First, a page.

Questions To Ask Before Buying a 3D Printer on Kickstarter

By on May 3rd, 2015 in printer

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Several crowdfunded 3D printer startups have failed, leaving their backers high and dry. What should you do before buying to avoid the same fate?

It doesn’t happen often, but when it does, it’s painful. You’ve found what appears to be a fantastic new 3D printer concept on Kickstarter, Indiegogo or other crowdfunding sites and you’ve paid hundreds of dollars to obtain one of the very first machines. But then you wait endlessly without receiving your unit. Finally, the company closes – either formally or silently – and you’re out the cash and without a printer. 

What questions should you ask before committing to a purchase? We made a list: 

Team. Does the company’s team appear competent to take on the job of creating and delivering a new device? Do they have relevant technical qualifications and prior experience? Does the team include ONLY technical folks? Or does it also include the operations, marketing and administrative staff required to actually deliver quantities of units? 

History. Has anyone on the team previously attempted a 3D printing startup? Or any kind of startup? What was the result? 

Backing. How is the project funded? Is it solely from the crowdfunding campaign, or is the project only one of several from a larger, existing (and stable) company? Is there evidence of investment from other serious parties? Ventures entirely dependent on crowdfunding face considerable risk.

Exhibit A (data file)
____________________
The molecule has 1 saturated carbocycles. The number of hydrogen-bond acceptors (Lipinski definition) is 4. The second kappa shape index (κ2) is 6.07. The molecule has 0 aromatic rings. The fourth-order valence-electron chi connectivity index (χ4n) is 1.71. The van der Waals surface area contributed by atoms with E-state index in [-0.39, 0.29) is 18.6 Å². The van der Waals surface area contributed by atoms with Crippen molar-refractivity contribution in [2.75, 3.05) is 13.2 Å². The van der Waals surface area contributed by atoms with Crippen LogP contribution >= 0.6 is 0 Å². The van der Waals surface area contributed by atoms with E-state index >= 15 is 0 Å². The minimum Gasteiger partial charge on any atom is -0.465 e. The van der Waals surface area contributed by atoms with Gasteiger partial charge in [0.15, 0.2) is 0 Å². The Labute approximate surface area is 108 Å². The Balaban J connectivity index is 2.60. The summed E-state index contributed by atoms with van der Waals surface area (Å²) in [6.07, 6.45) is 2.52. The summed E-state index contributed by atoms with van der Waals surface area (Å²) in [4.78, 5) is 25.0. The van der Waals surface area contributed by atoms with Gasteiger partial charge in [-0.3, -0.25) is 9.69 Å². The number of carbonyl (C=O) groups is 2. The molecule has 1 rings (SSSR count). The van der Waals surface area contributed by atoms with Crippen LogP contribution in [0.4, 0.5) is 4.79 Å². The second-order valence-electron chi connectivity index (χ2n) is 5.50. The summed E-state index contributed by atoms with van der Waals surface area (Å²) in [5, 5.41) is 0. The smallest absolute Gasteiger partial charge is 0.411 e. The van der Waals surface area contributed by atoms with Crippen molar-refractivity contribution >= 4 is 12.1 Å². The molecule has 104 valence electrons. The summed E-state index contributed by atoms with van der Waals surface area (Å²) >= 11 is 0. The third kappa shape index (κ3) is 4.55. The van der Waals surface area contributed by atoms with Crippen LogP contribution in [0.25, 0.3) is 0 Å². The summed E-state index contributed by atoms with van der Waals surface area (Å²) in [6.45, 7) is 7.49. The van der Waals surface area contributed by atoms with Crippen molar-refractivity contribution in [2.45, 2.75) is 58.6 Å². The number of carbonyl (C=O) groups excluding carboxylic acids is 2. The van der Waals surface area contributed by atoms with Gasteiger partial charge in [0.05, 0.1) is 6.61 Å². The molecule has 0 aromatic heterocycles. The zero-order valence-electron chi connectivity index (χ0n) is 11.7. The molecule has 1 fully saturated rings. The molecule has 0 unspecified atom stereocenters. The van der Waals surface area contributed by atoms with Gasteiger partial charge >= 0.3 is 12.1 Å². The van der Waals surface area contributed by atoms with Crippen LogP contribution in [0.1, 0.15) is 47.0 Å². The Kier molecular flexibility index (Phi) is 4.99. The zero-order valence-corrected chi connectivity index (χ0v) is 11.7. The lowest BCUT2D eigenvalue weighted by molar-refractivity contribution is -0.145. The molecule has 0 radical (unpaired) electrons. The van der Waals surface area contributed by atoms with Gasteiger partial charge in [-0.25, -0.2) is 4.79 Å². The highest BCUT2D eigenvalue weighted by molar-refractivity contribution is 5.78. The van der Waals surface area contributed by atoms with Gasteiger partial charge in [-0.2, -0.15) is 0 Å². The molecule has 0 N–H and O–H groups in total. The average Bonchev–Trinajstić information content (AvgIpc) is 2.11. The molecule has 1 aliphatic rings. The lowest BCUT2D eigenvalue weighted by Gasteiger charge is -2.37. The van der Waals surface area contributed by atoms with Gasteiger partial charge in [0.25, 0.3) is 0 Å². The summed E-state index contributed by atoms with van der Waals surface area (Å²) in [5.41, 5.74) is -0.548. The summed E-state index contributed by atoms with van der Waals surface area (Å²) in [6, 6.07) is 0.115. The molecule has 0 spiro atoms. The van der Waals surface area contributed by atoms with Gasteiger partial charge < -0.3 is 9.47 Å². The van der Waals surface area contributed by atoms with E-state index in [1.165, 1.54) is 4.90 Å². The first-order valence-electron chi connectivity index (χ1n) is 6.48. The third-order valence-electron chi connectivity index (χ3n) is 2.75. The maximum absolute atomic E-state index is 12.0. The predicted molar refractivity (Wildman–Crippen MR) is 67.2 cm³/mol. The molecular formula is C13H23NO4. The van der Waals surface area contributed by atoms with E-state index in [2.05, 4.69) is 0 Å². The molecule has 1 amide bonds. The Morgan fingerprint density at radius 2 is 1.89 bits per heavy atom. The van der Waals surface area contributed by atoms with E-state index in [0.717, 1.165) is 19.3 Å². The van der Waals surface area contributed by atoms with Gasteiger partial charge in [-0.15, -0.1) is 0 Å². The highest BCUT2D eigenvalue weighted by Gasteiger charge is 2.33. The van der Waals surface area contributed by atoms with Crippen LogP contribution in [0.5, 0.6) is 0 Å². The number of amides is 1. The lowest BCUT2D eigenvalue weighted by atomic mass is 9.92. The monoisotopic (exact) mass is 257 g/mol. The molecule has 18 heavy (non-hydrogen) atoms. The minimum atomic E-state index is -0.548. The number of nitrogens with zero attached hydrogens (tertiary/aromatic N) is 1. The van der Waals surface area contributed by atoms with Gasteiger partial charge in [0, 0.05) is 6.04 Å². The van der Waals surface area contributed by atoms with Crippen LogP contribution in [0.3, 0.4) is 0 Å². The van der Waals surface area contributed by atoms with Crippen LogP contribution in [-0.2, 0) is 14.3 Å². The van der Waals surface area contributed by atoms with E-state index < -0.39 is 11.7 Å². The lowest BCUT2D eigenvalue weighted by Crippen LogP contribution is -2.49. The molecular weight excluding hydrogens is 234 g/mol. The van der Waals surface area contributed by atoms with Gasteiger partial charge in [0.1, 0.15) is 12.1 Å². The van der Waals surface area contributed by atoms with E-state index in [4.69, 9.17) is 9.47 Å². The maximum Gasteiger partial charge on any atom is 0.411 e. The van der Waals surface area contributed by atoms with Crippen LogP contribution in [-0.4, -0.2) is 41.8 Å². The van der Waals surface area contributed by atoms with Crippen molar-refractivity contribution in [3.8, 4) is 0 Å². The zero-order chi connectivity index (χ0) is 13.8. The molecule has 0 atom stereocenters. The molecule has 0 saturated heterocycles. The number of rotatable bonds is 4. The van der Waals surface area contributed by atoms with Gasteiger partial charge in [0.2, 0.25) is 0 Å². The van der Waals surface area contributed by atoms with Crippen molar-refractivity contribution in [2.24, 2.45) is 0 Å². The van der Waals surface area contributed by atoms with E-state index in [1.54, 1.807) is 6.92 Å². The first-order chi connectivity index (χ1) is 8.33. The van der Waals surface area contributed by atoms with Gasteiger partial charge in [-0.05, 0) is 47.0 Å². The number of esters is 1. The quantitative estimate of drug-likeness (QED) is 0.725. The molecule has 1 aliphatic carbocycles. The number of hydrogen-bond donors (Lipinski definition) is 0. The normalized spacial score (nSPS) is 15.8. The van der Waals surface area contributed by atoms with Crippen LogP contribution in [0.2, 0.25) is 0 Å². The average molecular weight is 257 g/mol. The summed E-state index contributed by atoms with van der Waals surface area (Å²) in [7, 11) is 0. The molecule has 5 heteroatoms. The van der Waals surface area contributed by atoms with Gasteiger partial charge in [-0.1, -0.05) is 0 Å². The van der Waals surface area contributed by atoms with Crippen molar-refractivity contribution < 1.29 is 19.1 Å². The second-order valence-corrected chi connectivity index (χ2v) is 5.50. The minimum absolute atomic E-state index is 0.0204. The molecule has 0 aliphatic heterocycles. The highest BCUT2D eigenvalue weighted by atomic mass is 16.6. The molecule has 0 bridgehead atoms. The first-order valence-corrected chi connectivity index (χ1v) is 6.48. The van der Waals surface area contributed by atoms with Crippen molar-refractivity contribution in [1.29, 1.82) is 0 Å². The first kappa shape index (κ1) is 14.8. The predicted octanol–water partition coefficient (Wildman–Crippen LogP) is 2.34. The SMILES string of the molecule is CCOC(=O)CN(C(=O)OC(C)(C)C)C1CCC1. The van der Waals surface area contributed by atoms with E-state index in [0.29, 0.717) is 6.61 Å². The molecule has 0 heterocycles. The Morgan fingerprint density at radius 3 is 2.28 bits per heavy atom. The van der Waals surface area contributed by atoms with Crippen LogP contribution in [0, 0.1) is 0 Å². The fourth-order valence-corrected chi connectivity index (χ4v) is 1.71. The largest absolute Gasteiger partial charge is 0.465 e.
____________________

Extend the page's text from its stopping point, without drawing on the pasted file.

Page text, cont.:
Technology. Is the technology truly unique in some way, or is the product simply “another one” that will get lost in the crowd? Is the technology too advanced for the capabilities of the team building it? Would they require more people, or people with different skills to get the job done? Is the technology so radically different that it could be very challenging to make it work?

Plan. Does the project show a clear, step-by-step plan to achieve their goals? Do they have goals? If it’s unclear now, it may not improve as the project proceeds. 

Results. Are the prints shown by the prototype of reasonable quality? Do they match the specifications portrayed? Are the prints of 3D models “carefully selected” to match the capabilities of the particular printer? Or are they suitable general to demonstrate the true capabilities of the printer? Are ANY printed results shown? 

Appearance. How much care has been taken to explain the product and its features? Is there a video to demonstrate the product? If materials are insufficient, perhaps the team is hiding something or is less interested in focusing on the customer. If they don’t have the people to develop a proper online appearance, then this could signal a shortage of staff that will only get worse if their product catches on. 

Clarity. Is the product properly explained? Are the words written with a clarity that demonstrates clear thinking and focus by the team? If not, that may indicate something about the abilities and eventual outcome of the project. 

Price. Is the price appropriate for the capabilities of the printer? Most printers use the same process, thus their pricing should be very similar. If priced too low, it is quite likely the company will be unable to produce sufficient profit to survive. Estimate the amount of profit per unit and determine how many units must be sold to fund the salaries of their team. If they need to sell more than 100,000 units,for example, that’s unlikely to occur and they will face financial difficulties.  

Risk. And a final question, not for the company, but for you: are YOU willing to lose your money to support this company? Do you care so much about the specific and unique features of this offer that you are willing to lose? If you’re simply looking for a low-risk printer, there are plenty of alternative options you should consider. 

By Kerry Stevenson

Kerry Stevenson, aka "General Fabb" has written over 8,000 stories on 3D printing at Fabbaloo since he launched the venture in 2007, with an intention to promote and grow the incredible technology of 3D printing across the world. So far, it seems to be working!